Defying Teachers, Schools in Violent Chicago Neighborhoods Keep Police on Campus

By Cara Ding
Cara Ding
Cara Ding
Cara is a Chicago-based Epoch Times reporter. She can be reached at
July 14, 2021 Updated: August 8, 2021

CHICAGO—For the new school year beginning in the fall, more Chicago public high schools are opting to remove on-campus police officers, a movement that gained momentum citywide last summer after the death of George Floyd.

Among about 45 high schools that retain officers, eight out of 10 are in the most violent neighborhoods on the South Side and West Side of the city, and most of their student bodies are predominantly African American.

Often at the pleading of parents who live in these neighborhoods, the local school councils voted to keep one or two police officers on campus, overcoming strong and emotional opposition from teachers and activists, who argued that on-campus officers will traumatize black youths and that students will be better served if the money is spent on social programs instead.

At George Westinghouse College Prep, a public high school in the Garfield Park neighborhood on the West Side, a recent schoolwide survey shows that 90 percent of the participating parents think on-campus officers make their children physically safe and 80 percent of students think so as well.

But the attitudes shift drastically when it comes to the participating teachers and administrative staff, more than 50 percent of whom think an on-campus officer doesn’t make them physically safe.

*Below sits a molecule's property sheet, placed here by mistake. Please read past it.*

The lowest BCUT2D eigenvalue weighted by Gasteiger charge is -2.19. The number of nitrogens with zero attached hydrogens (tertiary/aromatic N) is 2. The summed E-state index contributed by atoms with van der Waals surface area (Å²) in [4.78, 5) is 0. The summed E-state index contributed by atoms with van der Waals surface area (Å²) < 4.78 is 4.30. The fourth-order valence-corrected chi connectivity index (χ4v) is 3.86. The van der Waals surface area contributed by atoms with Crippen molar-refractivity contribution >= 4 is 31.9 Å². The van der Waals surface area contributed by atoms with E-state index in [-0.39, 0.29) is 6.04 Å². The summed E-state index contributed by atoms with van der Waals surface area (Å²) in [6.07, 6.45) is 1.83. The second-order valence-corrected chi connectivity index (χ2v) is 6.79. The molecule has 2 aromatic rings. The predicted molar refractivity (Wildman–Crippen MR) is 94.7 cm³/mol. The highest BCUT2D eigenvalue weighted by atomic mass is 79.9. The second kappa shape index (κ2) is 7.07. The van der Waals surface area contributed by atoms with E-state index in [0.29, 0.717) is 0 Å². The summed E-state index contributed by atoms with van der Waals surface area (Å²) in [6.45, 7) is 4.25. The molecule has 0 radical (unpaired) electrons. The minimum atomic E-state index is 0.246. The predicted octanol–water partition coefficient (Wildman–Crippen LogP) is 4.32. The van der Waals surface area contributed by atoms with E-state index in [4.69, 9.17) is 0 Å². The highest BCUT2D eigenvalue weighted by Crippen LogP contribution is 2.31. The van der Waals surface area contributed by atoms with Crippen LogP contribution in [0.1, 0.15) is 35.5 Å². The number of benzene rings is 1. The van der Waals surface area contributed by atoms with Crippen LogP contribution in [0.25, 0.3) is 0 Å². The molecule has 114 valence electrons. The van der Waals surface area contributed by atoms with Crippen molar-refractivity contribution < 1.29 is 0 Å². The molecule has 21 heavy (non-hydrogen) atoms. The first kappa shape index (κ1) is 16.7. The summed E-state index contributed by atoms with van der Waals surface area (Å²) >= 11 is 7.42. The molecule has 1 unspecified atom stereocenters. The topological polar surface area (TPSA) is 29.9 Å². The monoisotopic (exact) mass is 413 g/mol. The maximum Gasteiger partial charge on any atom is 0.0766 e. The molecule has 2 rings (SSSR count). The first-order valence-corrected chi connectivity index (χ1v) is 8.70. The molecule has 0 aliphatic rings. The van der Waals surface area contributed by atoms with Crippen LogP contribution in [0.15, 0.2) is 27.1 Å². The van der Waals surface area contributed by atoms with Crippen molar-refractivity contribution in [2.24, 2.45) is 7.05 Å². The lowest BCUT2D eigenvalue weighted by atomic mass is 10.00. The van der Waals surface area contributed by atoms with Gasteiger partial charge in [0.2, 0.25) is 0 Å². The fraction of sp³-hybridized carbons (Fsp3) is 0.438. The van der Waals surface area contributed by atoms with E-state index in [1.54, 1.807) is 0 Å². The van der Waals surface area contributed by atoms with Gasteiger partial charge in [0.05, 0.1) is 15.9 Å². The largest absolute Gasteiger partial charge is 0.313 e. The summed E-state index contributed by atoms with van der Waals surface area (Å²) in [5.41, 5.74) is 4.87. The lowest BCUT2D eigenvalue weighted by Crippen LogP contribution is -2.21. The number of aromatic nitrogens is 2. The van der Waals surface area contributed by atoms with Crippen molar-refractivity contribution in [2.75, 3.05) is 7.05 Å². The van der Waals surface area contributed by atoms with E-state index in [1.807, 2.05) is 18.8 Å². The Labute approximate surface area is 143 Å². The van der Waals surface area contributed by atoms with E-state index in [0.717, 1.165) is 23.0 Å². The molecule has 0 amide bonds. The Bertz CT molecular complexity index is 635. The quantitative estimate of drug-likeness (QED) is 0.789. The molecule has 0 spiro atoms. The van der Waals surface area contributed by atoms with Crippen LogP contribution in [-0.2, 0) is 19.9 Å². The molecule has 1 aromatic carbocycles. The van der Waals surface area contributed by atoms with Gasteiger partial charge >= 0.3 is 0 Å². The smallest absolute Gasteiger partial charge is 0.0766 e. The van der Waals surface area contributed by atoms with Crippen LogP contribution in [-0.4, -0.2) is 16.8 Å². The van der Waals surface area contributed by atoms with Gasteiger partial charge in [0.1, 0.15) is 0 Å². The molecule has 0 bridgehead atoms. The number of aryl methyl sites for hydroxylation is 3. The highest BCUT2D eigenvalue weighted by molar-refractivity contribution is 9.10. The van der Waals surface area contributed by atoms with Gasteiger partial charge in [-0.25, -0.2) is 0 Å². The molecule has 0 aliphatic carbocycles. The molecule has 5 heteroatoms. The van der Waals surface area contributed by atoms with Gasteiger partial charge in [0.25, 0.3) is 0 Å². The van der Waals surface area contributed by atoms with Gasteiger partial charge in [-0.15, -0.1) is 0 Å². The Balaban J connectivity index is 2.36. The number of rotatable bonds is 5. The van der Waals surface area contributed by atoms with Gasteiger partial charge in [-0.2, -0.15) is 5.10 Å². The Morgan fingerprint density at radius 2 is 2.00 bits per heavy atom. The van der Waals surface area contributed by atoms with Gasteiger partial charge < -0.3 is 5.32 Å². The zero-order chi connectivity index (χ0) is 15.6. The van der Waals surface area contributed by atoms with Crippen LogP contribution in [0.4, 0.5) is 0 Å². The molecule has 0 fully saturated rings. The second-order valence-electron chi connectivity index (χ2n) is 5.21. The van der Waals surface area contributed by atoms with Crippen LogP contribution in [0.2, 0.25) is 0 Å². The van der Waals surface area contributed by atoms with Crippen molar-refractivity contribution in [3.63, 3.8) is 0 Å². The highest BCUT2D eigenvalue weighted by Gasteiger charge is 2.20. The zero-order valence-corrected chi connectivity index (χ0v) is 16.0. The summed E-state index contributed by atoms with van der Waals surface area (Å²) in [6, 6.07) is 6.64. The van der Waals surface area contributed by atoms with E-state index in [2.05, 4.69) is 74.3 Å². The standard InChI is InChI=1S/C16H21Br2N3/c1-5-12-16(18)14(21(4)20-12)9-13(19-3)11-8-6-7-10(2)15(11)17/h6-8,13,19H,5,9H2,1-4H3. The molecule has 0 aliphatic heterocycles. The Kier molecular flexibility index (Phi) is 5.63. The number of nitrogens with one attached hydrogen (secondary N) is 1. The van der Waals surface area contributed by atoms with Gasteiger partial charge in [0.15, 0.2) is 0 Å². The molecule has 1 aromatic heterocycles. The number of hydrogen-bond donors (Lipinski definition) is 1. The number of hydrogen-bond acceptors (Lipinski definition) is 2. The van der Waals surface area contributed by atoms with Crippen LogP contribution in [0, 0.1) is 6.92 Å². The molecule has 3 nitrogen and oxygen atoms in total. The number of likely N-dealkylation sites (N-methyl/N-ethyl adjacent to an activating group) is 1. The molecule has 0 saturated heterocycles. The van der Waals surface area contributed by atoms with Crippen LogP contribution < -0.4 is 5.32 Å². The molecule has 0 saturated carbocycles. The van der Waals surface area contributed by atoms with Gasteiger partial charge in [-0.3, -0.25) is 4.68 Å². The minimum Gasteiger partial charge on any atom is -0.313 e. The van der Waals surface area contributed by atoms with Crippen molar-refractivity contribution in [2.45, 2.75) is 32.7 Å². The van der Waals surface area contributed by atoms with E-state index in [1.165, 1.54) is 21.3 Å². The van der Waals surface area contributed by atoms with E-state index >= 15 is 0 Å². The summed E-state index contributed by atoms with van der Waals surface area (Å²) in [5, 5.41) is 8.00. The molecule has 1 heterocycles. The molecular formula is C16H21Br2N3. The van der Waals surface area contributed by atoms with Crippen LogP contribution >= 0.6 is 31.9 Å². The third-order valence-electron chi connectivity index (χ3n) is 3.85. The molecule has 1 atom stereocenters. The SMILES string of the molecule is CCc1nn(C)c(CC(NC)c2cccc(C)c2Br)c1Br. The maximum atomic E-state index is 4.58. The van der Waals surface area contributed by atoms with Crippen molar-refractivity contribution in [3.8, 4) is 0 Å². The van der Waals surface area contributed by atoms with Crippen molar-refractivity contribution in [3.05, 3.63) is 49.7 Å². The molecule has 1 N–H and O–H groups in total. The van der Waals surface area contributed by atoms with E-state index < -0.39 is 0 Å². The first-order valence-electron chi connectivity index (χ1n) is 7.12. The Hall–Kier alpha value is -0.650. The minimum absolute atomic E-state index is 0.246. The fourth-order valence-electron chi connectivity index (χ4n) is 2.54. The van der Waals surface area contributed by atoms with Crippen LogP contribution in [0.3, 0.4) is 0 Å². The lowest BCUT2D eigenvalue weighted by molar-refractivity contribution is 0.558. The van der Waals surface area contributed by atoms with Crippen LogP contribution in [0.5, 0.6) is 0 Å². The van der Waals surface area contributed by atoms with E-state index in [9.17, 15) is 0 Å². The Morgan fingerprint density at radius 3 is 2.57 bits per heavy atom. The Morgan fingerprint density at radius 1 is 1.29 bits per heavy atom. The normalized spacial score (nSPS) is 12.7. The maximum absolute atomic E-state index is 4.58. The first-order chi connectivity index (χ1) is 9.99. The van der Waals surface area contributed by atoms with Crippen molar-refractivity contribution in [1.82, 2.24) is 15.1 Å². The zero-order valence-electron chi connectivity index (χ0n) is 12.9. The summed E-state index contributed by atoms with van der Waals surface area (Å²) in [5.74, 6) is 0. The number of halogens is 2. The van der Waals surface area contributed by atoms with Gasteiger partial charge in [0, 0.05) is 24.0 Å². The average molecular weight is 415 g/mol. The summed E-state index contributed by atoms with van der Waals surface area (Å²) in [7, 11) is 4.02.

The school has about 1,200 students. About 700 people responded to the survey.

Garfield Park has been the third most violent neighborhood in Chicago this year, with 33 people killed and 128 injured, largely due to gunfire.

Melina Lesus, a longtime English teacher at Westinghouse and a doctoral candidate at the University of Illinois at Chicago, got emotional at a virtual school council meeting on July 13.

“I do not feel safe around a police officer,” Lesus said, almost coming to tears.

She dismissed the overwhelming students’ support for on-campus officers.

“Even just one of our 1,200 students feel the same way as I do, that’s enough for us not to have an officer in the building,” Lesus said.

Andrew Johnson, a social science teacher and college adviser at Westinghouse, cited research that indicates officers on campus don’t make students safer. He argued that the school should move in the direction of restorative justice, such as peace circles that build relationships between adults and young adults.

Johnson also said a simplified schoolwide survey without context has limited value.

“We did not ask them, ‘if Westinghouse had $100,000 [annual salary for two on-campus officers] to do something great for building community and emotional and physical safety, what would you do with it?’”

Marvin Simpson, a parent of Westinghouse students and the newly elected president of the Westinghouse School Council, also cited research, conducted on his own.

Epoch Times Photo
Marvin Simpson, a parent of Westinghouse students and the newly elected president of Westinghouse School Council, spoke at a Westinghouse School Council meeting on July 13, 2021. (George Westinghouse College Prep/Screenshot via The Epoch Times)